HONOLULU (KHON2) — Cryptocurrency is growing in popularity across the U.S. Over the last month, “Crypto Currency” and “Dogecoin” have been among the top searches in Hawaii.
Iris Ikeda, Commissioner of Financial Institutions with the Hawaii Department of Commerce and Consumer Affairs, describes cryptocurrency as a “computerized token,” or digital money, which can be used in different ways.
Get Hawaii’s latest news sent to your inbox, click here to subscribe to News 2 You, a daily newsletter.
“Because the evaluation is so high, you know, people are using it for investment purposes,” Ikeda said. “On the mainland, people are buying houses or cars… boats…”
While Ikeda said local businesses aren’t taking cryptocurrencies as payment yet, people are able to buy cryptocurrencies through the State of Hawaii’s Digital Currency Innovation Lab.
Currently, the state is allowing cryptocurrency trading with 11 companies under a pilot program.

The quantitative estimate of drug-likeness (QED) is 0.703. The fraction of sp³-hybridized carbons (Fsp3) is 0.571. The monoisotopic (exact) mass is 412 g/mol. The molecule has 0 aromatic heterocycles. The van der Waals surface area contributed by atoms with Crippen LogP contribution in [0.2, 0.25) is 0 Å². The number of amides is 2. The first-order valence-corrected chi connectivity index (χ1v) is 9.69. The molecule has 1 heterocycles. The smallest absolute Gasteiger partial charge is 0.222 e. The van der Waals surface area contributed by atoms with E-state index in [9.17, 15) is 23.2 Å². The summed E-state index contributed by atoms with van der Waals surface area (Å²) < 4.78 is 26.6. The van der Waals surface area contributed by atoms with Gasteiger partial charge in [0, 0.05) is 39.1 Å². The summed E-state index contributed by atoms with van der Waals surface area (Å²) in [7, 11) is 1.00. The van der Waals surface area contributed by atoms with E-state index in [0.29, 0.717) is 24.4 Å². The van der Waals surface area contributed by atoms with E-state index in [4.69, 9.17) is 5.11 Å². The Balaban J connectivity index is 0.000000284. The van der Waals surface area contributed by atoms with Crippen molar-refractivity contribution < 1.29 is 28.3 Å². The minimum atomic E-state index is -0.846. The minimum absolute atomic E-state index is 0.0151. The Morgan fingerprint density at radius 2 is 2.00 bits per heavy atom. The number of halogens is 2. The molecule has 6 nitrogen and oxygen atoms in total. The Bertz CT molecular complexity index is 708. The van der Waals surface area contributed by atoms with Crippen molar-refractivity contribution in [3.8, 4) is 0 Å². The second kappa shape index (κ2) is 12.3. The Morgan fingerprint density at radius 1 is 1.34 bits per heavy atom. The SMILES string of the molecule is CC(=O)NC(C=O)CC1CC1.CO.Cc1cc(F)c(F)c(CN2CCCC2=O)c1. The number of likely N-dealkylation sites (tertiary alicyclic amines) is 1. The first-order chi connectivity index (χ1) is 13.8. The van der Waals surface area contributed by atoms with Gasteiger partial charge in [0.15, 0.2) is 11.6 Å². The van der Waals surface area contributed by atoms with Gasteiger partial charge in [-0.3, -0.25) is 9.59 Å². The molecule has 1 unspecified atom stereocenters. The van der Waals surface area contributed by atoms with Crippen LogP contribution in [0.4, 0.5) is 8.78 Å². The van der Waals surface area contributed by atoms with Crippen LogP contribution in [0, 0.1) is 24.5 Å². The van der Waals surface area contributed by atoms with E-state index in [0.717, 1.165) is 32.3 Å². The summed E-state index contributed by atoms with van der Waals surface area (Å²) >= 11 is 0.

“You’ll have to sign up with the company. Each company has a different sign-up process,” said Ikeda. “Once you sign up, then you fund it with some U.S. dollars, and then with that, each platform has a different way of allowing you to buy cryptocurrency.”
She said the approved companies had to be reviewed to ensure they have cybersecurity protocols, information protection and security in place.
For those planning to buy in to cryptocurrency, Ikeda warns to research the different types of cryptocurrency and the different trade companies.
“People should also remember that they could lose their entire value of whatever they put in, right? Because the pricing is very volatile as we’ve seen in the last week. You know, the price has dropped significantly,” said Ikeda.
She said four more cryptocurrency trading companies will be joining the pilot program this year. That will be announced in the next few weeks.
The pilot program is set to end next June. After that, if no extension is made, the companies that are part of the pilot are supposed to let customers know to wind down and pull back their investments.
Ikeda said the goal of the program is to shape regulations for cryptocurrency trading in Hawaii in the future.
“We do see this as an innovative way to think about money and investments,” said Ikeda. “But with that innovation, we want to make sure that consumers are protected from all of the bad things that could happen.”